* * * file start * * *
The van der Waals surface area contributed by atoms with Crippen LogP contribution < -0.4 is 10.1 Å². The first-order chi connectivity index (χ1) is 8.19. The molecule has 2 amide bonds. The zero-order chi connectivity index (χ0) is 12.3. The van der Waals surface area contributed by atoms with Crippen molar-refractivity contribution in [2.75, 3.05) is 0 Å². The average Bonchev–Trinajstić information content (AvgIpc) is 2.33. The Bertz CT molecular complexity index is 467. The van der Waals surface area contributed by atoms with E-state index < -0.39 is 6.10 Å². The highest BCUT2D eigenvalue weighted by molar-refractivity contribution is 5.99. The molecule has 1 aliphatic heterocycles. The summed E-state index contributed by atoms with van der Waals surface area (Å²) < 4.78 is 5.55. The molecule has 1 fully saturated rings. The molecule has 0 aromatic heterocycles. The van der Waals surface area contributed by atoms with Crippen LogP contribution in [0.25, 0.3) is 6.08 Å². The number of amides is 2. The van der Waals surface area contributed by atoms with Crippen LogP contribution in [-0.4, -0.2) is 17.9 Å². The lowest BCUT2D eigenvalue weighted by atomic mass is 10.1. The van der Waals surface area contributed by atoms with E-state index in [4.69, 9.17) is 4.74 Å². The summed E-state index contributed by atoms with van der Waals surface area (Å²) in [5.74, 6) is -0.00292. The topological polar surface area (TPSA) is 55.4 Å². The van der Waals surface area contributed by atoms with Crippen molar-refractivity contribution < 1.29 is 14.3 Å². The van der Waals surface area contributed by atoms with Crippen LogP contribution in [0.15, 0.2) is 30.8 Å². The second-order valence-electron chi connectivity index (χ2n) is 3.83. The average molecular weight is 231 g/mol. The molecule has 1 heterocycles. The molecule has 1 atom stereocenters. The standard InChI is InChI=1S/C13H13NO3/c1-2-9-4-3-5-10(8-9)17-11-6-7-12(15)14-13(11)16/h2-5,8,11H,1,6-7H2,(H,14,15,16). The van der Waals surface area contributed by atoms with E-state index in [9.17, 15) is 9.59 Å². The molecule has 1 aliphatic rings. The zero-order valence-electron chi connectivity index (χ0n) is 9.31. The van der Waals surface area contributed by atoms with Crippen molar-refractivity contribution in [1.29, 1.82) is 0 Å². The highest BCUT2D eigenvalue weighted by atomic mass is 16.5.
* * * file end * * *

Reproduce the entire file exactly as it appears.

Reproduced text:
The van der Waals surface area contributed by atoms with Crippen LogP contribution < -0.4 is 10.1 Å². The first-order chi connectivity index (χ1) is 8.19. The molecule has 2 amide bonds. The zero-order chi connectivity index (χ0) is 12.3. The van der Waals surface area contributed by atoms with Crippen molar-refractivity contribution in [2.75, 3.05) is 0 Å². The average Bonchev–Trinajstić information content (AvgIpc) is 2.33. The Bertz CT molecular complexity index is 467. The van der Waals surface area contributed by atoms with E-state index < -0.39 is 6.10 Å². The highest BCUT2D eigenvalue weighted by molar-refractivity contribution is 5.99. The molecule has 1 aliphatic heterocycles. The summed E-state index contributed by atoms with van der Waals surface area (Å²) < 4.78 is 5.55. The molecule has 1 fully saturated rings. The molecule has 0 aromatic heterocycles. The van der Waals surface area contributed by atoms with Crippen LogP contribution in [0.25, 0.3) is 6.08 Å². The number of amides is 2. The van der Waals surface area contributed by atoms with Crippen LogP contribution in [-0.4, -0.2) is 17.9 Å². The lowest BCUT2D eigenvalue weighted by atomic mass is 10.1. The van der Waals surface area contributed by atoms with E-state index in [4.69, 9.17) is 4.74 Å². The summed E-state index contributed by atoms with van der Waals surface area (Å²) in [5.74, 6) is -0.00292. The topological polar surface area (TPSA) is 55.4 Å². The van der Waals surface area contributed by atoms with Crippen molar-refractivity contribution < 1.29 is 14.3 Å². The van der Waals surface area contributed by atoms with Crippen LogP contribution in [0.15, 0.2) is 30.8 Å². The second-order valence-electron chi connectivity index (χ2n) is 3.83. The average molecular weight is 231 g/mol. The molecule has 1 heterocycles. The molecule has 1 atom stereocenters. The standard InChI is InChI=1S/C13H13NO3/c1-2-9-4-3-5-10(8-9)17-11-6-7-12(15)14-13(11)16/h2-5,8,11H,1,6-7H2,(H,14,15,16). The van der Waals surface area contributed by atoms with E-state index in [9.17, 15) is 9.59 Å². The molecule has 1 aliphatic rings. The zero-order valence-electron chi connectivity index (χ0n) is 9.31. The van der Waals surface area contributed by atoms with Crippen molar-refractivity contribution in [1.29, 1.82) is 0 Å². The highest BCUT2D eigenvalue weighted by atomic mass is 16.5.